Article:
I salute my mother  Renuka who first gave birth to me and then, when, at 12 month's age I was sick and my relatives said there was no point in saving a girl child, my mother ran wild, found an old doctor with good skills but little resources. He performed a crude surgery on me that defeated death. And thus, she gave me my life twice. 

Ma gave me more. She taught me about mother earth, the need of nature conservation and how to nurture plants. She told me two things: 1) "never, ever give up your economic independence" and, 2)"all humans are same, respect them irrespective of their caste or religion." Thank you Ma, for teaching me to be a human.

Lullaby to the unborn girl child, by Ramachandran
I salute my best friend Amruthavalli who lost her father at an early age and was enslaved by her own uncle. Starting there, she is today a senior journalist with the ETV media group.

Tuesday, March 06, 2012

This Holi, Color Me Nature

Holi - undoubtedly one of the most beautiful festivals on earth- celebrates spring, youth, joy and new life through splashes of riotous colors. But often, hidden in the colors are scary chemicals that leave you with allergic rashes and red, ugly spots. So, how about celebrating this Holi (March 8) with the goodies of mother nature? Interested? Then come with me to Tosham - a village 239 km from Hyderabad - where Holi is all about being one with the nature.

Adilabad district of Andhra Pradesh is usually in news for all the wrong reasons like a death sentence given to a police informer by a Maoist-held Kangaroo court, or a sacrifice of a child by superstitious parents. But on the eve of Holi, this is a place where people do all the right things and one of them is celebrating Holi with natural colors, made of flowers including the bright, fresh and beautiful Palash (Butea frondosa).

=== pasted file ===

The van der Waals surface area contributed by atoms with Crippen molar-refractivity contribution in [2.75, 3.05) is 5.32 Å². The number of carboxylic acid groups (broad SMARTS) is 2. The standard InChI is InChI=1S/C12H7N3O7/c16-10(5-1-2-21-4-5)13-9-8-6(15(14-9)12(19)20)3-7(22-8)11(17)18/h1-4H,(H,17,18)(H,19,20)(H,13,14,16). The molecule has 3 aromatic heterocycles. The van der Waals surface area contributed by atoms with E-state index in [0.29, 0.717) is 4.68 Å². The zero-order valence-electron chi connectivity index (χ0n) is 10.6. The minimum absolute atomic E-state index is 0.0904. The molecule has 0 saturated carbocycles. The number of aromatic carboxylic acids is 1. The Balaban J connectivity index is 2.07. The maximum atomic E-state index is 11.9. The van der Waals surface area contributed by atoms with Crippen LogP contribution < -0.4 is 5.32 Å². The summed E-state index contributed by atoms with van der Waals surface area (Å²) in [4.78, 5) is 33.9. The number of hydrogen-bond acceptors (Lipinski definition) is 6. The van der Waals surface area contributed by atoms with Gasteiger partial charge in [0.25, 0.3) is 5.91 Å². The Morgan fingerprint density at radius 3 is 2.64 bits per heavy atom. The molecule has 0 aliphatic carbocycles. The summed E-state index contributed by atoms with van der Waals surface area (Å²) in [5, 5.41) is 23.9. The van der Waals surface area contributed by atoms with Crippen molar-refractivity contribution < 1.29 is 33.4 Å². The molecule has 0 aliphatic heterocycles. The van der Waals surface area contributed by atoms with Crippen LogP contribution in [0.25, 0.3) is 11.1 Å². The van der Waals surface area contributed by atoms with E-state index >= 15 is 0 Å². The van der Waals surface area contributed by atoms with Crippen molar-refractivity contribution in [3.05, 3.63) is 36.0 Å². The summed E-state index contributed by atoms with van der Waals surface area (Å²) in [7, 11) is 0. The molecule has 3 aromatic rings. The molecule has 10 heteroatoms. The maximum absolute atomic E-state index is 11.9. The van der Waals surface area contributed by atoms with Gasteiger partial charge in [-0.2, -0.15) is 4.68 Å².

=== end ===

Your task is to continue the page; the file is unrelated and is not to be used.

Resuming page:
Use of natural colors, I am told, has been an old tradition and it has survived the pressure of changing time and availability of cheaper, chemical-based powdered colors.

The preparations for the festival of colors begin a week before.
People - and this includes both the young and the old - get busy with making natural colors from plants and flowers that are available locally.

Friday, March 02, 2012

Reviving a dying forest? Yes, we can!

Last December,  I was in Durban, South Africa for the UN Climate change summit when for half a day, we went on a tour of the city, visiting a hill where a forest regenerating initiative has been taken by the local government. The hill, on the outskirts of the city, was cleared by local farmers decades ago for growing sugarcane. But now the government is encouraging them to give up sugarcane farming and instead, turn 'treepreneurs', meaning becoming partners in a community-owned, profit-making re-forestation project. It was a roaring success, I was told. And since then, I had been hunting for a similar 'project of hope' in my own country. 

And now I have one, right in our North east, right in our Assam!
The name's Bhairabkunda reserve forest, located along the Indo-Bhutan border. Spread across six villages, a huge part of this forest  - 5 sq km to be exact - has been regenerated, thanks to a robust partnership between local communities and the forest department. 

Here is a glimpse into the project to help you get an idea: